Imagine a broad, shallow bowl of rock buried in the ground; you know that it is there because sections of its rim poke above the surface. This would be a good model of the Michigan Basin, centered on the lower Peninsula of that State. The rock bowl is composed of Lockport Dolomite, deposited in a shallow, Silurian sea, 420 million years ago; the rim itself is known to geologists as the Niagara Escarpment. The ground inside the bowl is younger than the rim, having gradually filled in with numerous layers of sediment; the ground immediately outside the rim is older, composed of Ordovician and Cambrian deposits.
As discussed in my Niagara Falls blog (July 12), that famous cascade has been cutting through the Niagara Escarpment for the past 12,000 years. From the Falls, the Escarpment curves north-westward across Ontario, Canada, and forms the Bruce Peninsula along Georgian Bay. Continuing westward, this Silurian rim of dolomite is exposed as Manitoulin Island and forms the southern coast of the Upper Peninsula of Michigan. Curving to the southwest, it becomes the Garden Peninsula of Upper Michigan and the Door County Peninsula of eastern Wisconsin; between these two fingers of land, the Escarpment surfaces as a chain of islands in Lake Michigan.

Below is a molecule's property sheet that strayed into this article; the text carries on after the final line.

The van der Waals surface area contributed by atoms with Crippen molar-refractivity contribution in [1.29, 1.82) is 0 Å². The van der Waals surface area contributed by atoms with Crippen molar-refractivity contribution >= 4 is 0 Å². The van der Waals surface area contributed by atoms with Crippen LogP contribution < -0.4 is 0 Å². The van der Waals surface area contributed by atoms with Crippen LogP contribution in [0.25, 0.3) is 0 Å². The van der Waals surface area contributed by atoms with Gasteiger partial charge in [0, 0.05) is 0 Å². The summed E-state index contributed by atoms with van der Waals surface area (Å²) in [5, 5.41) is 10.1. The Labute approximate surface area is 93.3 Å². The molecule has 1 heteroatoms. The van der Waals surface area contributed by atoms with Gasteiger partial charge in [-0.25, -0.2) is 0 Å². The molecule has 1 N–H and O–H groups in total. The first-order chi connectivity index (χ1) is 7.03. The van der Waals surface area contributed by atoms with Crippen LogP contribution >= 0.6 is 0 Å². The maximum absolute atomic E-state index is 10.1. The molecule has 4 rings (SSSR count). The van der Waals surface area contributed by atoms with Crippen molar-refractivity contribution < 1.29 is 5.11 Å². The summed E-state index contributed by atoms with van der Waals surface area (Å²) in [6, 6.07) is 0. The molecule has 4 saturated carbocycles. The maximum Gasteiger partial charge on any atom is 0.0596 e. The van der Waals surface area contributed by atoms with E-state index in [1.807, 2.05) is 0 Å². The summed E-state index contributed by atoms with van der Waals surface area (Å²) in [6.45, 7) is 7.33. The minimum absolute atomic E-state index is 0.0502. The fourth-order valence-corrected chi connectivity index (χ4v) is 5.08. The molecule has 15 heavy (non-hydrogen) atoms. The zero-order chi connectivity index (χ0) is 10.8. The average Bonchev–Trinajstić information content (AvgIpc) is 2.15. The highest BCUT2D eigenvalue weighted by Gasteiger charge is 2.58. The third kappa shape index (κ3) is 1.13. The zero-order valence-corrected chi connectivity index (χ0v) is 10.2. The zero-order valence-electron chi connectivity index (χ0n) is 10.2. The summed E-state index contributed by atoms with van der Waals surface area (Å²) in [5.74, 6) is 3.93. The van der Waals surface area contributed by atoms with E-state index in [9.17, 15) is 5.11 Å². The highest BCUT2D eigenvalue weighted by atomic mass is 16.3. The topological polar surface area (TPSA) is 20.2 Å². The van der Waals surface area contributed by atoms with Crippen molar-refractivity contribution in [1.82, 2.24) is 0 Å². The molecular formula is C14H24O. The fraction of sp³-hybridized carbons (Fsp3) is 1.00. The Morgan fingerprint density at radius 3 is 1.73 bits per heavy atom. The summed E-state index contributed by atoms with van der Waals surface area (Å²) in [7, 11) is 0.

Continuing southward, the Silurian Rim forms most of the south-western coast of the Lake, from Door County to Chicago. Up to 800 feet thick in some areas, this ancient bedrock stands out as a prominant line of cliffs (known as The Ledge) on the east side of Lake Winnebago. South of Chicago, the Escarpment curves eastward across northern Indiana and Ohio but is buried by a thick layer of glacial till in that region; only quarries and deep river valleys reveal its presence.